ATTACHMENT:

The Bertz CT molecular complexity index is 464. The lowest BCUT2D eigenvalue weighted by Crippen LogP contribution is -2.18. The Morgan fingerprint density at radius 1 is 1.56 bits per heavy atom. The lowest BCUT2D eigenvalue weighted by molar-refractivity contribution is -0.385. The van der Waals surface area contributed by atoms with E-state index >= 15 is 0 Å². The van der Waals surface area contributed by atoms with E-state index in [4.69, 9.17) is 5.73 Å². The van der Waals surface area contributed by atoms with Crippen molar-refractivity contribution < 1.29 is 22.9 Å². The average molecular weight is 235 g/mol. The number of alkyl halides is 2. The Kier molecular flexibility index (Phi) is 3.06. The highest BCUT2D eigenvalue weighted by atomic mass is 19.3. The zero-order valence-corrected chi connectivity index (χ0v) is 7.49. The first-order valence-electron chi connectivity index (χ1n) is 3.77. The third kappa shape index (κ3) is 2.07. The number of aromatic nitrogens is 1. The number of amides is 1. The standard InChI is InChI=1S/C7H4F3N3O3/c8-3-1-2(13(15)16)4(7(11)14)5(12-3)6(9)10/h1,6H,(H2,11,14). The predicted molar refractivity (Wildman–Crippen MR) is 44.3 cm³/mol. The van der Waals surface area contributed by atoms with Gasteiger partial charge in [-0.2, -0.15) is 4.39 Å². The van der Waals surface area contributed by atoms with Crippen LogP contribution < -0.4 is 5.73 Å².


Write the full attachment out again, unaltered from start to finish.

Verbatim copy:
The Bertz CT molecular complexity index is 464. The lowest BCUT2D eigenvalue weighted by Crippen LogP contribution is -2.18. The Morgan fingerprint density at radius 1 is 1.56 bits per heavy atom. The lowest BCUT2D eigenvalue weighted by molar-refractivity contribution is -0.385. The van der Waals surface area contributed by atoms with E-state index >= 15 is 0 Å². The van der Waals surface area contributed by atoms with E-state index in [4.69, 9.17) is 5.73 Å². The van der Waals surface area contributed by atoms with Crippen molar-refractivity contribution < 1.29 is 22.9 Å². The average molecular weight is 235 g/mol. The number of alkyl halides is 2. The Kier molecular flexibility index (Phi) is 3.06. The highest BCUT2D eigenvalue weighted by atomic mass is 19.3. The zero-order valence-corrected chi connectivity index (χ0v) is 7.49. The first-order valence-electron chi connectivity index (χ1n) is 3.77. The third kappa shape index (κ3) is 2.07. The number of aromatic nitrogens is 1. The number of amides is 1. The standard InChI is InChI=1S/C7H4F3N3O3/c8-3-1-2(13(15)16)4(7(11)14)5(12-3)6(9)10/h1,6H,(H2,11,14). The predicted molar refractivity (Wildman–Crippen MR) is 44.3 cm³/mol. The van der Waals surface area contributed by atoms with Gasteiger partial charge in [-0.2, -0.15) is 4.39 Å². The van der Waals surface area contributed by atoms with Crippen LogP contribution < -0.4 is 5.73 Å².